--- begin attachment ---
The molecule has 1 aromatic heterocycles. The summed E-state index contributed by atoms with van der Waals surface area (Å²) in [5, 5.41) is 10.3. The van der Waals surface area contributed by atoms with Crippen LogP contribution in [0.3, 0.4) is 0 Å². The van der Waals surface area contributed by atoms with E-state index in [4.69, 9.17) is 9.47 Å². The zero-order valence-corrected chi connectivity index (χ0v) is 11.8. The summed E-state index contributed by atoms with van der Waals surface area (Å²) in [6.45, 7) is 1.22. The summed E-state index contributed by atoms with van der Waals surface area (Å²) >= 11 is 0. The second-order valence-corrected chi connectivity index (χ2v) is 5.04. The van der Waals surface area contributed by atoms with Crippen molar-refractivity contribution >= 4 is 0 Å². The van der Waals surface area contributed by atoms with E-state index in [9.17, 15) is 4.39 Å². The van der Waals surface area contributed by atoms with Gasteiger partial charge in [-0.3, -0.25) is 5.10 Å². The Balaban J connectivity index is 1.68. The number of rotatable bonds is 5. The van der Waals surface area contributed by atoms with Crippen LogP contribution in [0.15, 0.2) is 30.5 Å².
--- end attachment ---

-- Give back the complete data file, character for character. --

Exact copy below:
The molecule has 1 aromatic heterocycles. The summed E-state index contributed by atoms with van der Waals surface area (Å²) in [5, 5.41) is 10.3. The van der Waals surface area contributed by atoms with Crippen LogP contribution in [0.3, 0.4) is 0 Å². The van der Waals surface area contributed by atoms with E-state index in [4.69, 9.17) is 9.47 Å². The zero-order valence-corrected chi connectivity index (χ0v) is 11.8. The summed E-state index contributed by atoms with van der Waals surface area (Å²) in [6.45, 7) is 1.22. The summed E-state index contributed by atoms with van der Waals surface area (Å²) >= 11 is 0. The second-order valence-corrected chi connectivity index (χ2v) is 5.04. The van der Waals surface area contributed by atoms with Crippen molar-refractivity contribution >= 4 is 0 Å². The van der Waals surface area contributed by atoms with E-state index in [9.17, 15) is 4.39 Å². The van der Waals surface area contributed by atoms with Gasteiger partial charge in [-0.3, -0.25) is 5.10 Å². The Balaban J connectivity index is 1.68. The number of rotatable bonds is 5. The van der Waals surface area contributed by atoms with Crippen LogP contribution in [0.15, 0.2) is 30.5 Å².